This gap between our understanding of the atmospheric circulation and the increasing complexity of general circulation models was the focus of Held (2005) and Held (2014). In these essays, Held echoed earlier concerns about relying too much on comprehensive models that we do not fully understand. He argued, however, that we should be equally concerned whether our simpler models are capable of addressing our key scientific questions. He advocated for the community to study a subset of models that are sufficiently complex to capture key elements of the real atmosphere, but still simple enough to provide understanding, that is, a set of “elegant” models.

There is certainly no single unique hierarchy. Instead, a suitable model hierarchy may be constructed based on the key scientific questions of interest. Clearly, no one model is suitable for all purposes. Even for a given scientific problem, individual scientists will make different, perhaps equally defensible, choices. Nevertheless, we can attempt to produce a classification system to describe models as being simple or complex within the spectrum of available models. Bony et al. (2013) intuitively describe the complexity of climate models, see Figure 1a, as a balance between simplicity of the model and complexity of the system that is being modeled. More recently, Jeevanjee et al. (2017) describe the climate model hierarchy, see Figure 1b, in terms of dynamics, boundary layer forcing, and bulk forcing. In section 2 we propose an alternative, but complementary, description based on organizing the model hierarchies in terms of three principles.

Details are in the caption following the image
Categorizing atmospheric climate models in terms of (a) complexity as in Bony et al. (2013) and (b) model configurations as in Jeevanjee et al. (2017).

In this discussion of the large-scale circulation of the atmosphere, we focus our review on the science questions that have been addressed using key idealized models. We structure our review to start with the most simple models and build up toward the more complicated models used to investigate the large-scale circulation within the midlatitudes, middle atmosphere, and tropics, sections 3, 4, 5, respectively. We then discuss the important role moisture plays in setting the atmospheric circulation in section 6 and how the hierarchies have helped improve the representation of, and theory for, the Madden-Julian Oscillation (MJO) in section 7. We then summarize in section 8. To aid the reader we have included the list of the acronyms used in the paper in Table 1.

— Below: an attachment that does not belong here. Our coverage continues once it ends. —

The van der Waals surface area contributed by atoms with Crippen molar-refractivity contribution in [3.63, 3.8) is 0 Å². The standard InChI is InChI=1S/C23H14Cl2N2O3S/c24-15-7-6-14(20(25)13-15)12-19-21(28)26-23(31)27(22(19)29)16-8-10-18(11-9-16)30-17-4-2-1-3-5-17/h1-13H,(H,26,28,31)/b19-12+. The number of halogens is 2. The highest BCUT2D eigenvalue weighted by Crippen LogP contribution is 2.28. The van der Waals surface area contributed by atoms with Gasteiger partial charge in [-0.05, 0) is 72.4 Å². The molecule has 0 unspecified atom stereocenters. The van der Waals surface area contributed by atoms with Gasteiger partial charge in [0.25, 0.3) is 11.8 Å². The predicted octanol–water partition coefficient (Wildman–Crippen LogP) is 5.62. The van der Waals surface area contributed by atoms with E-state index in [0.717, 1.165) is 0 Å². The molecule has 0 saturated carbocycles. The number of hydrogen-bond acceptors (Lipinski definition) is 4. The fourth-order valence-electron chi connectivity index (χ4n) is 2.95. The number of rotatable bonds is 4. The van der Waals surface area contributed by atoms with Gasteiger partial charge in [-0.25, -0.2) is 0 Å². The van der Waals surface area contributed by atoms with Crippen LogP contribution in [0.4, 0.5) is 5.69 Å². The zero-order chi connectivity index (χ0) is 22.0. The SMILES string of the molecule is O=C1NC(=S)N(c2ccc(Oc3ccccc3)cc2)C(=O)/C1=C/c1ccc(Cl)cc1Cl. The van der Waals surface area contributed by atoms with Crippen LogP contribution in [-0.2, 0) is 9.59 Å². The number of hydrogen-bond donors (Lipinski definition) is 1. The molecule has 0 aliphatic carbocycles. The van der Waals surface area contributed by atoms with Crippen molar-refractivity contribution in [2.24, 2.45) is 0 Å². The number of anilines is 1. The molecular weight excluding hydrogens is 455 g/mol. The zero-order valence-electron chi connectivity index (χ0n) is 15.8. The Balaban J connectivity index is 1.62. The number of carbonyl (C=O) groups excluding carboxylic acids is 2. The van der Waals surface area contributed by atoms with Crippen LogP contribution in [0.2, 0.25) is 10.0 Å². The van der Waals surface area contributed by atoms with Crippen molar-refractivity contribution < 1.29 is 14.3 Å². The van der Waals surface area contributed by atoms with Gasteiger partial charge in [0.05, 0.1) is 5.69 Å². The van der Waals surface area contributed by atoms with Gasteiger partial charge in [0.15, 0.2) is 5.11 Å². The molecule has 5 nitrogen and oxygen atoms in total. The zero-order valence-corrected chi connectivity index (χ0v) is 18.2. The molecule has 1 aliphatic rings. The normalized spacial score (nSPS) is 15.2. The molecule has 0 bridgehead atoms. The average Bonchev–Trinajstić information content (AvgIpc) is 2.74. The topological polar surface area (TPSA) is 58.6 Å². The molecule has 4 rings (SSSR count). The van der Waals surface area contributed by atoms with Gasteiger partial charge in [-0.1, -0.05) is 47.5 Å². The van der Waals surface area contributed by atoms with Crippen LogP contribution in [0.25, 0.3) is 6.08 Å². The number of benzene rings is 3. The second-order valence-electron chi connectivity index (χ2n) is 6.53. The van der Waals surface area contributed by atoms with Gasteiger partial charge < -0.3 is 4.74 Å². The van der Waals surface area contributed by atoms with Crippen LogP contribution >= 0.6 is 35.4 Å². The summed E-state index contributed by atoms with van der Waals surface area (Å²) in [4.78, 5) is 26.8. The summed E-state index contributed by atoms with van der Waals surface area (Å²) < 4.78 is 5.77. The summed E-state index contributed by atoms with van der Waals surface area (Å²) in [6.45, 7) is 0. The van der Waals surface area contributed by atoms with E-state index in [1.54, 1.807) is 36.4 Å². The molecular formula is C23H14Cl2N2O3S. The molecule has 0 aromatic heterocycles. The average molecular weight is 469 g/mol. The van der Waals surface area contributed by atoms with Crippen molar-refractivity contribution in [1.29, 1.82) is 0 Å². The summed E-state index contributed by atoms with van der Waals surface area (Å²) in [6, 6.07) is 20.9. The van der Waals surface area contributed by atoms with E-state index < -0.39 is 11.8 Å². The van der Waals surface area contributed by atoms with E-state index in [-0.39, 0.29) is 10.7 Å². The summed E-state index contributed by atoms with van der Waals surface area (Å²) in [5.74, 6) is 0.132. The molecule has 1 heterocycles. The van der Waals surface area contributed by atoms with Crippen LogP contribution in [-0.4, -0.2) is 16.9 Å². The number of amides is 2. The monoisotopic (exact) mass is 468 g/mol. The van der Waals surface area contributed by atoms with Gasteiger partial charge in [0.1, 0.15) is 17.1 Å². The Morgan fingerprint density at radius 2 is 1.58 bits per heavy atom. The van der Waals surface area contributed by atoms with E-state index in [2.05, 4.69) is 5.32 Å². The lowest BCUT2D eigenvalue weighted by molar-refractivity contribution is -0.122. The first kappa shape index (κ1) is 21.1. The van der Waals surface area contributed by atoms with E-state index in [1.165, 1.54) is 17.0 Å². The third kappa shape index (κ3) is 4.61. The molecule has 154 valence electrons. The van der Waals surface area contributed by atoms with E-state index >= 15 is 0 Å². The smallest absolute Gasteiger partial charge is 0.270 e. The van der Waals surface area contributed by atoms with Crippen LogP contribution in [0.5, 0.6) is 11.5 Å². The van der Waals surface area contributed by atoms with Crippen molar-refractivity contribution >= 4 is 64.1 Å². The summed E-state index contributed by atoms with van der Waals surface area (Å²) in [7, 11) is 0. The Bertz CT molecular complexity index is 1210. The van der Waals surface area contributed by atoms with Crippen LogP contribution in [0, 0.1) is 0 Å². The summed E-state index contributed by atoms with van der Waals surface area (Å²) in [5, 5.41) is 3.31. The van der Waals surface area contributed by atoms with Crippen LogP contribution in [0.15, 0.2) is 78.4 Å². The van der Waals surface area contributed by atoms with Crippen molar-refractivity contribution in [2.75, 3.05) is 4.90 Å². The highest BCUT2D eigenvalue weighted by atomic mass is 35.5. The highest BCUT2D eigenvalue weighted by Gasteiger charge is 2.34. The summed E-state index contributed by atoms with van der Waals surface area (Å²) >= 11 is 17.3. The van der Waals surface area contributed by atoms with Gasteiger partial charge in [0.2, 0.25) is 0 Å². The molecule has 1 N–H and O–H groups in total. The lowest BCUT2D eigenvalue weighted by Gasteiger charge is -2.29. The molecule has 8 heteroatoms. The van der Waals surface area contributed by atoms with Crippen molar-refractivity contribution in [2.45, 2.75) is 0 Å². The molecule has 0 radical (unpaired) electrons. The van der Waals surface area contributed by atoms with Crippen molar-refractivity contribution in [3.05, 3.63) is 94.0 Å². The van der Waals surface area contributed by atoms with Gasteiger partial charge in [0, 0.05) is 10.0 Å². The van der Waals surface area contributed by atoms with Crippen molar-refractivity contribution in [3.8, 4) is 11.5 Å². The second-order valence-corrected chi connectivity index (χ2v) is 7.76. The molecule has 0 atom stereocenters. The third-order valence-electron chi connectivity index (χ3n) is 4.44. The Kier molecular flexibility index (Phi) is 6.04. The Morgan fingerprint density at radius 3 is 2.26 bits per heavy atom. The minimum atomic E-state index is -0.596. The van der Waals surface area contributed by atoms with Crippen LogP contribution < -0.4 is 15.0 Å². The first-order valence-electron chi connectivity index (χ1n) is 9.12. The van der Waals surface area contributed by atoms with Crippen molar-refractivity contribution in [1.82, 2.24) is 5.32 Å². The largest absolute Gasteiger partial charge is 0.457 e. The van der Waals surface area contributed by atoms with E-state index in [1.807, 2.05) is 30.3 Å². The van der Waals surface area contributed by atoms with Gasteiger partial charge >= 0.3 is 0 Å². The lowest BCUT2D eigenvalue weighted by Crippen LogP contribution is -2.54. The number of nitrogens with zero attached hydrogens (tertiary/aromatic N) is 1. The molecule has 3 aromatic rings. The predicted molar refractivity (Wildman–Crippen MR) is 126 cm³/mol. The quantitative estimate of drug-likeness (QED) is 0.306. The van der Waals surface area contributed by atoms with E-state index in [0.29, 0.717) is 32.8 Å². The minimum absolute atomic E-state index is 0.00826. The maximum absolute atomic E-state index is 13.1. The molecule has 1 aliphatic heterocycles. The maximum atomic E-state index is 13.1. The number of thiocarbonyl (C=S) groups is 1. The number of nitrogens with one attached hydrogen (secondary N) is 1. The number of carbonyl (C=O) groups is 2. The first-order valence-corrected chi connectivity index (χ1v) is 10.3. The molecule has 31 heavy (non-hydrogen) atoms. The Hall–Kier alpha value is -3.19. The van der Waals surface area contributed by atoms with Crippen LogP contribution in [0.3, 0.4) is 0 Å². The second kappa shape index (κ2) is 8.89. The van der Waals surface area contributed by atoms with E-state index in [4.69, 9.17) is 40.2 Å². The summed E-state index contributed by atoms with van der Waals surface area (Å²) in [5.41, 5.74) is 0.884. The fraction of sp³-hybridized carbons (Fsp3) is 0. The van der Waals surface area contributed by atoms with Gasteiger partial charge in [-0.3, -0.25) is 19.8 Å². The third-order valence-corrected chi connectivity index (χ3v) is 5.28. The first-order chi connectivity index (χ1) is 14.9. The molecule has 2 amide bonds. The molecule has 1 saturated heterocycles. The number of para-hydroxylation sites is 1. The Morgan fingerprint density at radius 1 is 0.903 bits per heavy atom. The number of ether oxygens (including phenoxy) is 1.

Table 1. List of Acronym Used Within the Review and the Section or Figures That Discuss Them
Acronym Full name Section (if relevant)
Type of model
   SCM Single Column Models 6.3
   GCM General Circulation Model -
   AGCM Atmosphere-Only (prescribed SST) GCM -
   AOGCM Coupled Atmosphere-Ocean GCM -
   CRM Cloud Resolving Model 5.1, 6.1, and 7
   LES Large-Eddy Simulation Model 6.1
   ESM Earth System Model 1, Figure 7
Modeling centers or their model name
   CESM Community Earth System Model 8, Figure 7
   GFDL Geophysical Fluid Dynamics Laboratory Figures 3 8
   MPI-ESM The Max Planck Institute for Meteorology Earth System Model 6.2, Figure 5
General terms
   ECS Equilibrium Climate Sensitivity 6.3
   OLR Outgoing Longwave Radiation Figure 4
   PV Potential Vorticity 3.3 and 4.1
   SST Sea Surface Temperature 5.1, 6.1 and 8
Physics assumptions
   QG Quasi-Geostrophic 3.2
   RCE Radiative Convective Equilibrium 6.1
   WTG Weak Temperature Gradient 6.1
   ENSO El Niño–Southern Oscillation 5.1
   ITCZ Intertropical Convergence Zone 5.2
   MJO Madden-Julian Oscillation 7
   QBO Quasi-Biennial Oscillation 4.2
   SSW Sudden Stratospheric Warming 4.1

We do not attempt to review all models. Instead, we describe a subset of simple models, discuss their broad use and then make connections from the simple models through to the coupled Atmosphere-Ocean General Circulation Models (AOGCMs). (The role of GCMs is discussed in more detail in Ghil & Robertson, 2000.) We will not discuss Earth System Models (ESMs), the very complex models that include more processes than typical GCMs (e.g., biogeochemistry), but we do acknowledge that ESMs form an end point (if only by definition) in modeling processes that affect Earth's climate.